Guillemots have come back to their breeding grounds - the stones of Stack Rocks, Pembrokeshire, moored 50 yards out to sea, away from egg-stealing predators. What a delight! But, in fact, they're only here for a moment - doing their 'Christmas dance'. John McEwen explains
The penguin-like auk, the common guillemot (Uria aalage), is a summer migrant.
So why is it a Christmas bird? Answer: Ronald Lockley. He established Britain’s first Bird Observatory on Skokholm, off Pembrokeshire, in 1933 and wrote in The Island:
‘It was delightful to encounter, on some fine mornings in late December [or in early March, as happened today], the guillemots suddenly gathered in hundreds.’ Soon, they performed ‘fascinating water-dances, as communal and excitatory as any jungle dance’. The Pembrokeshire locals, who called them ‘eligugs’ after their call, believed they came ‘home for the Christmas celebrations’.
By then, the adults are already in their dark chocolate and white breeding finery – the close-knit feathers tight as a pelt - but there is no mating. Performance over, they disappear, as they did today. ‘It is a near-sexless display of joie de vivre, a midwinter reunion of the auk clans after the five months of the moulting and wandering period…The old hands are busy checking…those land ledges where, in five months’ time, they will lay the huge, single, handsomely marked egg.’
The egg is another guillemot marvel. In his prize-winning book The Most Perfect Thing, Inside (and Outside) a Bird’s Egg, Tim Birkhead, who has ‘lived and breathed guillemots for forty years’, singles out the egg as extraordinary for the variation of its ‘size, colour and pattern’; no two alike. The egg and their nestless breeding colonies, the densest of any cliff-dwelling bird, made them particular victims until modern bird-protection legislation. Across the northern hemisphere, hundreds of thousands of the eggs were taken to make soap, to eat or as art objects. At Bempton in Yorkshire, there was an industry of ‘climmers’ who risked their lives to gather them. The birds were also shot like driven pheasants by boating parties and, for many coastal communities, the meat was a valuable food.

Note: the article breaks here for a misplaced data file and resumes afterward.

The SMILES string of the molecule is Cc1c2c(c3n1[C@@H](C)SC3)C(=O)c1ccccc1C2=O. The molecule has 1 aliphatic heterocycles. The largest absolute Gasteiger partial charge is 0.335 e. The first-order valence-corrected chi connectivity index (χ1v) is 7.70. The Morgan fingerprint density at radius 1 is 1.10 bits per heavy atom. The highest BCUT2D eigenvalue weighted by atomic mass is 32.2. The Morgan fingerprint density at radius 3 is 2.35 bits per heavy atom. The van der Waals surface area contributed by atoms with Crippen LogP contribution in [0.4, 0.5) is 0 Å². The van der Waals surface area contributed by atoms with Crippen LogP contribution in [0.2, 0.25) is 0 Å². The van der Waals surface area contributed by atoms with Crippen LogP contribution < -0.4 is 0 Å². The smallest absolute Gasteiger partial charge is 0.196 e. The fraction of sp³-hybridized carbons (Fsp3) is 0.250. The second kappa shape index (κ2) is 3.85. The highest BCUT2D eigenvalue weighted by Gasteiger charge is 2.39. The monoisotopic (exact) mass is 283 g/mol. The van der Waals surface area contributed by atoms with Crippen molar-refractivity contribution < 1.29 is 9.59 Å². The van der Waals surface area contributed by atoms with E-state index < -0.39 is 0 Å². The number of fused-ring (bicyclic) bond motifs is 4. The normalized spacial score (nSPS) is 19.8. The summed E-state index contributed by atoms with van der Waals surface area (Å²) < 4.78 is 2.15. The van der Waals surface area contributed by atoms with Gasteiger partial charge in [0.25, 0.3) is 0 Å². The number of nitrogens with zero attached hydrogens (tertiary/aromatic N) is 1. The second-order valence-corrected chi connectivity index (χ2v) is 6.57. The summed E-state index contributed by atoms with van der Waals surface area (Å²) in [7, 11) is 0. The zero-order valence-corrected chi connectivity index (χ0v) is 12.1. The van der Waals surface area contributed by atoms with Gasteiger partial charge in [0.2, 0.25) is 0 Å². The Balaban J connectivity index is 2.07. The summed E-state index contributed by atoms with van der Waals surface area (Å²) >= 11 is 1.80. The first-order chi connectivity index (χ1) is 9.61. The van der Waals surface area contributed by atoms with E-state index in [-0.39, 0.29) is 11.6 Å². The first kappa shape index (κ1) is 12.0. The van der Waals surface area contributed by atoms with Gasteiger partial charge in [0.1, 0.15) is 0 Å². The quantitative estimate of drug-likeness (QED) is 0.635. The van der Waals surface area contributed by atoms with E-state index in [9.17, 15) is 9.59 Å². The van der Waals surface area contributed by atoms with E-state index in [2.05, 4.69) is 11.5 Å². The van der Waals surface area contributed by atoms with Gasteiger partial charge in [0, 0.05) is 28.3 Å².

Between the wars, the oologist George Lupton formed a collection of a thousand guillemot eggs. Ironically, in the wild, smeared faeces obscure the beauty, although its fellow auk the razorbill manages to keep its eggs clean.
That the egg is pointed to prevent it rolling is a myth; but, despite the birds nesting shoulder to shoulder, Lockley was amazed that a female recognised a returning mate at half-a-mile. The guillemot, as Adam Nicolson writes in The Sea Bird’s Cry , his paean to the sea birds of the Shiant Isles in the Minch, is ‘super-conservative’, annually laying its egg on the exact spot on the same narrow ledge. He has dived with them: ‘They come past you in spurts, each wing-thrust jerking them forward.’ Capable of four and a half minutes underwater, they can reach depths of 600 feet.
‘Guillemots are our barometers of marine well-being,’ writes Birkhead; over-fishing, oil pollution, storms, temperature change all immediately registered.
Welsh government funding for his 25-year-research programme on the guillemots of Skomer, Skokholm’s neighbouring island, ceased in 2013. In 2014, a storm devastated the colony. An article in Nature saved the project. In 2016, numbers on Skokholm were the highest since 1927. Happy late Christmas, eligugs.